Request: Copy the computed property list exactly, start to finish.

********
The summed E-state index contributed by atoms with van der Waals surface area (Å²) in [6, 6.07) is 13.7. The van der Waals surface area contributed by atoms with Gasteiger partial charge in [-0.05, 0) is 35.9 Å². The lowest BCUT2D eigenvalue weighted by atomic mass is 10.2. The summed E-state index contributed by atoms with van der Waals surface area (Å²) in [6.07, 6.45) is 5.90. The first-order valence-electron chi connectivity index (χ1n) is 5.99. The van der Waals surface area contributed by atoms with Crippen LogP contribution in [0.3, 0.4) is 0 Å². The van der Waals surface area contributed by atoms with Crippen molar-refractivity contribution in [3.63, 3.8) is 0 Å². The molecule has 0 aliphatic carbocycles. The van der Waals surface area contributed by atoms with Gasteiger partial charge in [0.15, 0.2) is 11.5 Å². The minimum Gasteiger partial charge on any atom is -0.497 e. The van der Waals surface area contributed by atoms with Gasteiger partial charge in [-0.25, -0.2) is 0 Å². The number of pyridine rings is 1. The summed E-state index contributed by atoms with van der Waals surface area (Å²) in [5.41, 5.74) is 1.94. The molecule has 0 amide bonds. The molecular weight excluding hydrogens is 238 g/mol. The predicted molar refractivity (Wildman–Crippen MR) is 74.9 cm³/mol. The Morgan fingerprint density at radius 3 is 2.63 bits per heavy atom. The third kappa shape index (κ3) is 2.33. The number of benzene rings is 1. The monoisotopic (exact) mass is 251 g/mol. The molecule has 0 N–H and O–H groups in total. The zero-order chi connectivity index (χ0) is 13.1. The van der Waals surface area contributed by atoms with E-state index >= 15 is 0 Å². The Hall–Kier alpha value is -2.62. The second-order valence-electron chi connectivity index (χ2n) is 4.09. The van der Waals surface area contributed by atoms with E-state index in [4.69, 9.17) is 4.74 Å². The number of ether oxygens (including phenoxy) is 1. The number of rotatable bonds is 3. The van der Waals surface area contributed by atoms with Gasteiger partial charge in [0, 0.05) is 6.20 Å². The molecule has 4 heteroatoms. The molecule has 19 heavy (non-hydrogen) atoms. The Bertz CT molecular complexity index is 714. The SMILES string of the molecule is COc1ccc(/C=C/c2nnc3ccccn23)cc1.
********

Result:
The summed E-state index contributed by atoms with van der Waals surface area (Å²) in [6, 6.07) is 13.7. The van der Waals surface area contributed by atoms with Gasteiger partial charge in [-0.05, 0) is 35.9 Å². The lowest BCUT2D eigenvalue weighted by atomic mass is 10.2. The summed E-state index contributed by atoms with van der Waals surface area (Å²) in [6.07, 6.45) is 5.90. The first-order valence-electron chi connectivity index (χ1n) is 5.99. The van der Waals surface area contributed by atoms with Crippen LogP contribution in [0.3, 0.4) is 0 Å². The van der Waals surface area contributed by atoms with Crippen molar-refractivity contribution in [3.63, 3.8) is 0 Å². The molecule has 0 aliphatic carbocycles. The van der Waals surface area contributed by atoms with Gasteiger partial charge in [0.15, 0.2) is 11.5 Å². The minimum Gasteiger partial charge on any atom is -0.497 e. The van der Waals surface area contributed by atoms with Gasteiger partial charge in [-0.25, -0.2) is 0 Å². The number of pyridine rings is 1. The summed E-state index contributed by atoms with van der Waals surface area (Å²) in [5.41, 5.74) is 1.94. The molecule has 0 amide bonds. The molecular weight excluding hydrogens is 238 g/mol. The predicted molar refractivity (Wildman–Crippen MR) is 74.9 cm³/mol. The Morgan fingerprint density at radius 3 is 2.63 bits per heavy atom. The third kappa shape index (κ3) is 2.33. The number of benzene rings is 1. The monoisotopic (exact) mass is 251 g/mol. The molecule has 0 N–H and O–H groups in total. The zero-order chi connectivity index (χ0) is 13.1. The van der Waals surface area contributed by atoms with E-state index >= 15 is 0 Å². The Hall–Kier alpha value is -2.62. The second-order valence-electron chi connectivity index (χ2n) is 4.09. The van der Waals surface area contributed by atoms with E-state index in [4.69, 9.17) is 4.74 Å². The number of ether oxygens (including phenoxy) is 1. The number of rotatable bonds is 3. The van der Waals surface area contributed by atoms with Gasteiger partial charge in [0, 0.05) is 6.20 Å². The molecule has 4 heteroatoms. The molecule has 19 heavy (non-hydrogen) atoms. The Bertz CT molecular complexity index is 714. The SMILES string of the molecule is COc1ccc(/C=C/c2nnc3ccccn23)cc1.